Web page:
During this time, seeing children who did not have homes and some of the impacts homelessness has upon them strengthened this researcher's resolve to develop a paper that reiterates a story already told many times, but one that needs to again be told and heard.

Points to Ponder

Children and families make up the fastest growing segment of the homeless population. There are as many as 500,000 families in shelters nationwide and 1.35 million homeless children each year. (Homes for the Homeless: Reports and Statistics, 2006, cited by LOW-INCOME and HOMELESS CHILDREN, 2007)

The average age for a homeless child in the U.S. is 6 years. (Homes for the Homeless: Reports and Statistics, 2006, cited by LOW-INCOME and HOMELESS CHILDREN, 2007)

Poverty and lack of affordable housing are principal causes of homelessness in America. Declining wages and changes in welfare programs contribute to many families becoming poor. Combined with skyrocketing Fair Market Values across the United States, especially in large cities such as DC, suitable housing has been placed out of reach for many families. (National Coalition for the Homeless: Homeless Families with Children, June 2006, cited by LOW-INCOME and HOMELESS CHILDREN, 2007)

Nan Roman, president of the National Alliance to End Homelessness, stresses: "The driver in homelessness is the affordable housing crisis. If we don't do something to address the crisis in affordable housing we are not going to solve homelessness." (Study, 2007) One particular estimate by Schreuders, Salmon & Stewardson (2007) particularly troubles this researcher. According to these authors, during 2004, approximately 1,365,000 children in the United States were as McKechnie (Simpson, 1998) purports, "people without homes."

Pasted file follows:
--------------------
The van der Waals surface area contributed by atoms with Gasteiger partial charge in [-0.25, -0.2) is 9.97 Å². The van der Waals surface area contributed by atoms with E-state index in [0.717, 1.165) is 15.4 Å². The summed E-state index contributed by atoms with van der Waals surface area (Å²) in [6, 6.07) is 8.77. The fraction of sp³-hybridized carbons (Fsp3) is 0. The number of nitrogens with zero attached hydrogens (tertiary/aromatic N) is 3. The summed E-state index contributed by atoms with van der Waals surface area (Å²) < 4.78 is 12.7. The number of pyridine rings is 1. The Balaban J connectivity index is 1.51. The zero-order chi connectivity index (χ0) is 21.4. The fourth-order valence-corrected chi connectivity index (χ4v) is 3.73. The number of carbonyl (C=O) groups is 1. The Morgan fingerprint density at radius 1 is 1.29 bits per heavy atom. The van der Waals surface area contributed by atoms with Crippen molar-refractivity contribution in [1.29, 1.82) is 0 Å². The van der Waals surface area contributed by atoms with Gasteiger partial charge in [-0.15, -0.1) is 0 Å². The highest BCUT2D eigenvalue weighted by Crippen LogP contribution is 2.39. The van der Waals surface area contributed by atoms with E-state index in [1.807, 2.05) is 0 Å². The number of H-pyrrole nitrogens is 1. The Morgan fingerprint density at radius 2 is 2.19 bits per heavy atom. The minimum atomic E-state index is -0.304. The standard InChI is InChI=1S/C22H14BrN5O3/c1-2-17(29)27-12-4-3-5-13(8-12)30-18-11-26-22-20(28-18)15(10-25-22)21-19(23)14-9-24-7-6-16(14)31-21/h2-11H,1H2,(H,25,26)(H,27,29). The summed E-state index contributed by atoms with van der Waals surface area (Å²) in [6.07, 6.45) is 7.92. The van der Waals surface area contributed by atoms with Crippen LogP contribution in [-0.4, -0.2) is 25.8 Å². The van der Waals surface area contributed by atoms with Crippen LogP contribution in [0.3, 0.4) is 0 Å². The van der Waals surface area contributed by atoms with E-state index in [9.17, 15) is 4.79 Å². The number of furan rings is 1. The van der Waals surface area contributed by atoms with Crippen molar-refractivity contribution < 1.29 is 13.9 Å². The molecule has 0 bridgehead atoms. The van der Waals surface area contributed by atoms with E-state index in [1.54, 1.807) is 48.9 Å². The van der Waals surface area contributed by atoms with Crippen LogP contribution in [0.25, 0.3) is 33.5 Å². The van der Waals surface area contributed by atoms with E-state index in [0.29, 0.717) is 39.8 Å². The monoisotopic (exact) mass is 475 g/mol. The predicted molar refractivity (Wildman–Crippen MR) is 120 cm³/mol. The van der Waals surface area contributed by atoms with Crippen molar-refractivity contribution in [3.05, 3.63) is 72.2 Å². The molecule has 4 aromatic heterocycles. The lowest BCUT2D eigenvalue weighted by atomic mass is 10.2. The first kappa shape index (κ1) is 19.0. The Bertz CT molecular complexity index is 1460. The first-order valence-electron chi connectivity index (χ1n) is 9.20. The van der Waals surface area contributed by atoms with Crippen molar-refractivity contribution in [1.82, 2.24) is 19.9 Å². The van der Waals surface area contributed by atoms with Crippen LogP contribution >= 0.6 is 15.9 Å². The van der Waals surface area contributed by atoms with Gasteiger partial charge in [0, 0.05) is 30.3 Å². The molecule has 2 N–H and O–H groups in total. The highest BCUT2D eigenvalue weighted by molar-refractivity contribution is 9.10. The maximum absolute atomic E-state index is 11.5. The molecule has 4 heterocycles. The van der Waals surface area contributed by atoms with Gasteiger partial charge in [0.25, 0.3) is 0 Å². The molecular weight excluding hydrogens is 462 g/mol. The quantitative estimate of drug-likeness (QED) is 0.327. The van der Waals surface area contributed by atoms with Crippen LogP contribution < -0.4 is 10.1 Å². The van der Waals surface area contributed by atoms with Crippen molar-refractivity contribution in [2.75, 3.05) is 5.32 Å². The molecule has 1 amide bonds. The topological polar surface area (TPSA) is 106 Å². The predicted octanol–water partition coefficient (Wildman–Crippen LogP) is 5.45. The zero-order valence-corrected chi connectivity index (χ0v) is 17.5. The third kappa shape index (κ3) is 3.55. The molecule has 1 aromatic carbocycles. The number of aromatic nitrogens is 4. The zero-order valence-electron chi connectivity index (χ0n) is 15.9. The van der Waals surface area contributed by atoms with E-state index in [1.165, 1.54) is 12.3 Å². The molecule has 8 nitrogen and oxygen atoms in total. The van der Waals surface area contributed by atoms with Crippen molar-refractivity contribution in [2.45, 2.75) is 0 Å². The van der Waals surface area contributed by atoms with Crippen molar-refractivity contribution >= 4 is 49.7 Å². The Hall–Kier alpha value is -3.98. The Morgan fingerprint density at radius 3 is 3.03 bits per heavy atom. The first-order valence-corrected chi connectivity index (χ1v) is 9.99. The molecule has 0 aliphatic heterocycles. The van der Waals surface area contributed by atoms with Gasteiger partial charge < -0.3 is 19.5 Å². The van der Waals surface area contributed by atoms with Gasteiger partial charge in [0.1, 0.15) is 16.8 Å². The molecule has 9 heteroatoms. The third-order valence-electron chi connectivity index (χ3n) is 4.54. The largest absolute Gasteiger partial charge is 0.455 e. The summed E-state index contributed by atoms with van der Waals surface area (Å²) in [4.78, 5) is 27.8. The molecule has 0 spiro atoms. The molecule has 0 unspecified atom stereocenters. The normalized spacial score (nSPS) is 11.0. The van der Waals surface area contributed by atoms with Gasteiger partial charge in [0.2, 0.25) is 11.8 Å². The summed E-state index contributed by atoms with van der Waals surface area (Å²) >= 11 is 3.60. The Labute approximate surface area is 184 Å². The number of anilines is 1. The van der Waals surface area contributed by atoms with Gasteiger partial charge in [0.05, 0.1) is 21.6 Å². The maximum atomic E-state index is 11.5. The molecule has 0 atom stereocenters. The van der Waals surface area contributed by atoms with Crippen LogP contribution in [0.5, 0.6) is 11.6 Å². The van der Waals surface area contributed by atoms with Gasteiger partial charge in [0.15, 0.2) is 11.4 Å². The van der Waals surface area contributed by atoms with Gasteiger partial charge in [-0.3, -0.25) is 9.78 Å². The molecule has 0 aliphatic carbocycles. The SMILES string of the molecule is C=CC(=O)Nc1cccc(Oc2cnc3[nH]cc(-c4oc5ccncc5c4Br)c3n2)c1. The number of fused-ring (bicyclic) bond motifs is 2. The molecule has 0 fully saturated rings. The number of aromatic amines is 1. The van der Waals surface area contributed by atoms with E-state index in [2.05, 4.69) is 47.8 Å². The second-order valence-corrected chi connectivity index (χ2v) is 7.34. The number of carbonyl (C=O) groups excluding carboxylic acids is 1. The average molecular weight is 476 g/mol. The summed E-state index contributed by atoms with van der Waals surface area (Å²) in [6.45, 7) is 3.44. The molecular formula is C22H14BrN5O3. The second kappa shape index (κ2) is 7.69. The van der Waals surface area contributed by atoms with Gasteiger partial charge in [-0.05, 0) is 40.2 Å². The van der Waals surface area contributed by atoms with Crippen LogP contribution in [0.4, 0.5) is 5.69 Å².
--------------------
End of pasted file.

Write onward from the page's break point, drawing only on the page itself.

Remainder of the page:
During the next segment of this study, this researcher presents some poignant portraits of the children.

II. CONTRIBUTING CONSIDERATIONS

And homeless near a thousand homes I stood,

And near a thousand tables pined and wanted food." www.bartleby.com/100/337.html" William Wordsworth (1770-1850) (Bartlett, 2000)

Snapshots" of Homelessness

During the '50s, a "snapshot" feature published in USA Today listed the five primary concerns parents and teachers reported regarding children:

talking out of turn, chewing gum in class, doing homework, stepping out of line, cleaning their a rooms. (Columbia, 1996)

Approximately 50 years later, the list was updated and expanded to eight, while it related contemporary concerns for children to include: